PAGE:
BANK of England governor Mark Carney expects the recent surge in the property market to cool by 2016, as figures today confirm that house sales have returned to levels last seen in early 2008.
The governor said that he is projecting “a continuation of the current momentum into 2014, before decelerating around the middle of 2015 to 2016,” while under the spotlight of the MPs on the Treasury select committee yesterday afternoon.
Financial Policy Committee member Richard Sharp, also appearing at the committee, suggested now would be a good time for home owners to opt for a fixed-rate mortgage. “Now rates are close to the zero rate bound, so you’ve got to make a judgement about the future. Mine is, this would be a good time,” he said.
Meanwhile, according to figures released by the Royal Institution of Chartered Surveyors (RICS) this morning, the number of homes sold per chartered surveyor hit 21.3 in December, the highest recorded for nearly six years. Activity has more than doubled since the market’s low point at the beginning of 2009.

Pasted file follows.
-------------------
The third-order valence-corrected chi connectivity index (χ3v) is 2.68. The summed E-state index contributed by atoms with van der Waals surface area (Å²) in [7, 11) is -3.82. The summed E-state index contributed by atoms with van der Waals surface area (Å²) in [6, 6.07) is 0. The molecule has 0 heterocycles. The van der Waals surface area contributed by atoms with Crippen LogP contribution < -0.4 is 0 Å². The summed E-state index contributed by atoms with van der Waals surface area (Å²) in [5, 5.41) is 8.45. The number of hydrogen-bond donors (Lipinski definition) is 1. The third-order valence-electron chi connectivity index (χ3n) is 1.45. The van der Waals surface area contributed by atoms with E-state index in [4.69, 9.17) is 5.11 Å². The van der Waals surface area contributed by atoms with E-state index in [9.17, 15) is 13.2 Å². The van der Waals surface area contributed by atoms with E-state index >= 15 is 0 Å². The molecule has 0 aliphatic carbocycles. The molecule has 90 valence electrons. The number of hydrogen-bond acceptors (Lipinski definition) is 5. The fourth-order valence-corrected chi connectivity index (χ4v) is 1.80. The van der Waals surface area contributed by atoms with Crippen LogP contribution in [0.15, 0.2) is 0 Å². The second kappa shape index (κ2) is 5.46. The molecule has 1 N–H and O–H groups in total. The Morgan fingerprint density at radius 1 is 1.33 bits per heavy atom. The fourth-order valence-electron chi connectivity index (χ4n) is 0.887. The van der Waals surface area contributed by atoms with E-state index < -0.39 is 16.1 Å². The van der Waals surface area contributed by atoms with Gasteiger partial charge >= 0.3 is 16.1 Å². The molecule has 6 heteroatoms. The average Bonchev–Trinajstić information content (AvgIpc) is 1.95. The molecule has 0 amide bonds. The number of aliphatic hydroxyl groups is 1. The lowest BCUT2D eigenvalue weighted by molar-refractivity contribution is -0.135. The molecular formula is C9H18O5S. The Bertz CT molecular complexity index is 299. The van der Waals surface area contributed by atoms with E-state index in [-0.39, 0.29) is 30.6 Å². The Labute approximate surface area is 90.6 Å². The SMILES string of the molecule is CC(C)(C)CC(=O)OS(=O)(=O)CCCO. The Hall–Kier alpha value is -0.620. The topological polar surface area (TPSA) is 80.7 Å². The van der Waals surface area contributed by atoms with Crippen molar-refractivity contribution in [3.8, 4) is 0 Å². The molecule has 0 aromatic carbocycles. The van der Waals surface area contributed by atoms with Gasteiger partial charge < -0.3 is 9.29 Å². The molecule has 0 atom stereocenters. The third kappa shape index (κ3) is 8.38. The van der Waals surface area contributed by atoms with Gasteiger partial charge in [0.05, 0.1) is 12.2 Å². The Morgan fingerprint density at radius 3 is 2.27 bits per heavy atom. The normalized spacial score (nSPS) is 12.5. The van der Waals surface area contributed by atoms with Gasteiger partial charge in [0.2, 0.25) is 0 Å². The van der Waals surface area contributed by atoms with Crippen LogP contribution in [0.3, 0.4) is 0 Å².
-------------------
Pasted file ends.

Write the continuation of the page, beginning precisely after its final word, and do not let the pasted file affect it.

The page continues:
Surveyors’ price expectations for the next 12 months reached the highest level since 1999 in the final quarter of 2013.
Data released by the Council of Mortgage Lenders (CML) yesterday showed mortgage lending up 14.9 per cent in the year to November, projecting further price hikes in the year ahead. IHS Global Insight now expects that house prices will rise by eight per cent during 2014.
Their chief UK economist Howard Archer says that “there is a genuine possibility that this could prove to be a conservative forecast as there remains a very real danger that house prices could really take off over the coming months